Common Sense Approach

  • Avoid going outside in the middle of the day when the sun is at its brightest.
  • Wear loose fitting and light-colored clothing, as dark colors absorb more heat.
  • Wear a wide-brim hat to protect your face.

Natural Treatment of Sunburn

Here are some general principles concerning the treatment of acute sunburn:

  • For areas that are mildly red, the use of a cool compress can help.
  • Drink plenty of fluids to help prevent dehydration.
  • If there is blistering of the skin or other symptoms including nausea or headache, it’s advisable to seek medical attention.

In addition, the use of botanical antioxidants, essential oils and homeopathic remedies can help provide relief of pain and reduce inflammation.

Resveratrol Cream

This has been well studied for the treatment of acute sunburn. In one study, the effects of a topical resveratrol treatment for the treatment of acute sunburn were evaluated. There were several areas of the skin that were “designated” to receive exposure to UV rays. On one of those areas a topical anti-oxidant crème containing resveratrol was placed on one of the sunburned areas for all fifteen people for four consecutive days. The investigators noted that the area treated with resveratrol had minimal redness compared to the other sites in all fifteen individuals. They also noted that there was a decrease in the number of sunburned cells in the resveratrol treated group compared to the others. Apply this antioxidant cream to the sunburned areas twice a day.

Green tea extract

This cream also can provide the skin with the antioxidant support to minimize the pain and inflammation of acute sunburn. Massage the cream directly into the sunburned area twice a day.

Essential Oils

Essential oils, including lavender oil, sesame oil, chamomile oil, and peppermint oil can be used for the treatment of acute sunburn. They can be used in a few ways:

  1. Add a combination of these oils to your evening bath by adding a few drops of peppermint oil and chamomile oil to the bath water.
  2. Take a drop of peppermint oil and gently apply to those sunburned areas.
  3. The healing properties of lavender oil are helpful for the treatment of acute sunburn. Add 15 drops to a small spray bottle and spray on the sunburned areas.

Vitamins C and E

Using topical Vitamin C and E has beneficial effects for the treatment of acute UV damage. In several studies, the combination of these two antioxidants have demonstrated efficacy at treating acute sunburn. Apply this directly to the sunburned area twice a day.

Vitamin E normally comes in capsule form, so for the treatment of acute sunburn, use a pin to make a small hole in the capsule and gently massage the Vitamin E oil onto the sunburned area.

Homeopathic Remedies

Homeopathic remedies can also be used for the treatment of sunburn. The small doses used in homeopathy are effective in helping the damaged skin heal with no side effects.They can be used in conjunction with other skin based treatments.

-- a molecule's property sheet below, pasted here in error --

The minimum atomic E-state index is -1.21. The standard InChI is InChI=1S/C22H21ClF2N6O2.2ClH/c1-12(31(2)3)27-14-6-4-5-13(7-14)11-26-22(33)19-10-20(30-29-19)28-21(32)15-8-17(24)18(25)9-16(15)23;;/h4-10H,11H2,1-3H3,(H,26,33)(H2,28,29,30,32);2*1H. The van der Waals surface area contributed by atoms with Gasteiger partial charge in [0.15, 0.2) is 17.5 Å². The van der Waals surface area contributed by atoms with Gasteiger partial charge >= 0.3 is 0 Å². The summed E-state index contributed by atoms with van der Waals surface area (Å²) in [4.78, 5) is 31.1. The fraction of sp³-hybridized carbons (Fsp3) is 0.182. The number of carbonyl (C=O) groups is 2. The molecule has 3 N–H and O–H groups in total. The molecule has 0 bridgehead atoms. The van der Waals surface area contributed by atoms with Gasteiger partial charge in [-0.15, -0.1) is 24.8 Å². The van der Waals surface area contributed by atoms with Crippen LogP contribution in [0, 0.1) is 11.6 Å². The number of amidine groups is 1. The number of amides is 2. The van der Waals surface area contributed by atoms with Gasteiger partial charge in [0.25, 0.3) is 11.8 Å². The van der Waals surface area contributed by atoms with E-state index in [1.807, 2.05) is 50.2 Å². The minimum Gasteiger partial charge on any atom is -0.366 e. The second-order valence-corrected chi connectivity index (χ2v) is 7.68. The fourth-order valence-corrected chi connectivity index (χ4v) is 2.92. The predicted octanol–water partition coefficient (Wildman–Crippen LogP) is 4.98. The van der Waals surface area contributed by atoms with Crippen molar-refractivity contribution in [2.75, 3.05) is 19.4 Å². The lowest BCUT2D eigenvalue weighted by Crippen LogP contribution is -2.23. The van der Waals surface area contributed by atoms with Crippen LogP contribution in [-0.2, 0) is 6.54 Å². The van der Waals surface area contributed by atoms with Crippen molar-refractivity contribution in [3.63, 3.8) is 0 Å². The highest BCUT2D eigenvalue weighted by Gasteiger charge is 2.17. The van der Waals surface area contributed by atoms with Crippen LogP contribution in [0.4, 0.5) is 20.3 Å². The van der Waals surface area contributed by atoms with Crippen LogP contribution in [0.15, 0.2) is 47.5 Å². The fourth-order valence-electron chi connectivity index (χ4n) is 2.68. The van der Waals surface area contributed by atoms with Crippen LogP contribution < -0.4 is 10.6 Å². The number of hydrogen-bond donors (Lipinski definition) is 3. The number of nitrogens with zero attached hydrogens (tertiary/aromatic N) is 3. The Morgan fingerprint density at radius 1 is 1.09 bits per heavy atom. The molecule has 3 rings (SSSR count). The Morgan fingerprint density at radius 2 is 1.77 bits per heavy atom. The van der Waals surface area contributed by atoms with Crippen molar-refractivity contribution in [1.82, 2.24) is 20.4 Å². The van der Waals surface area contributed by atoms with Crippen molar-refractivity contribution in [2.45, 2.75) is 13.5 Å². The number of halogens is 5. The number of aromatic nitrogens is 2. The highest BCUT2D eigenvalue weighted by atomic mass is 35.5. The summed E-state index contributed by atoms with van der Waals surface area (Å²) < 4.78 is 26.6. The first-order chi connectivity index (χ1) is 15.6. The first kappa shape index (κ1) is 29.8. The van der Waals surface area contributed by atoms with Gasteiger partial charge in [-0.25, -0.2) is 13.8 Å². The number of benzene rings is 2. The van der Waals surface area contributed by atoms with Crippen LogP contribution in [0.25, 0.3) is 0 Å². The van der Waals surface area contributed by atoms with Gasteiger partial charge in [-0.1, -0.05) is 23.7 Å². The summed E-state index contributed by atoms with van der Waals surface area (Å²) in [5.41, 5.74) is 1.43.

One effective homeopathic treatment is Arnica Montana. It can reduce the skin inflammation and help promote healing of the sunburned area. You can apply Arnica Montana gel at a 30C dilution to the affected area four times a day.

Another effective option is the Boiron Calendula Cream. Calendula officinalis is the primary ingredient and it is very effective in the treatment of minor skin wounds and burns. You can apply Calendula cream to the sunburned area three times a day.

Updated: August 2013


  • Eberlein-Konig B, Placzek M et al. “Protective effect against sunburn of combined systemic ascorbic acid (vitamin C) and d-alpha-tocopherol (vitamin E).” Journal of the American Academy of Dermatology. 1998;38:45-48.
  • Elmets CA, Singh D et al. “Cutaneous photoprotection from ultraviolet injury by green tea polyphenols.” Journal of the American Academy of Dermatology. 2001 Mar;44(3):425-32.
  • Kaur CD, Saraf S. “In vitro sun protection factor determination of herbal oils used in cosmetics.” Pharmacognosy Research. 2010 Jan;2(1):22-5.
  • Li YH, Wu Y et al. “Protective effects of green tea extracts on photoaging and photommunosuppression.” Skin Research and Technology. 2009 Aug;15(3):338-45.
  • Middlekamp-Hup MA, Pathak MA et al. “Orally administered Polypodium leucotomos extract decreases psoralen-UVA-induced phototoxicity, pigmentation, and damage of human skin.” Journal of the American Academy of Dermatology. 2004 Jan;50(1):41-9.
  • Stahl W, Sies H. “Carotenoids and flavonoids contribute to nutritional protection against skin damage from sunlight.” Molecular biotechnology. 2007 Sep;37(1):26-30.
  • Wu Y, Jia LL et al. “Resveratrate protects human skin from damage due to repetitive ultraviolet irradiation.” Journal of the European Academy of Dermatology and Venereology. 2012 Jan 5. doi: 10.1111/j.1468-3083.2011.
  • Wu Y, Zheng X et al. “Protective effects of a topical antioxidant complex containing vitamins C and E and ferulic acid against ultraviolet irradiation-induced photodamage in ChinKonigese women.” Journal of Drugs in Dermatology. 2013 Apr;12(4):464-8.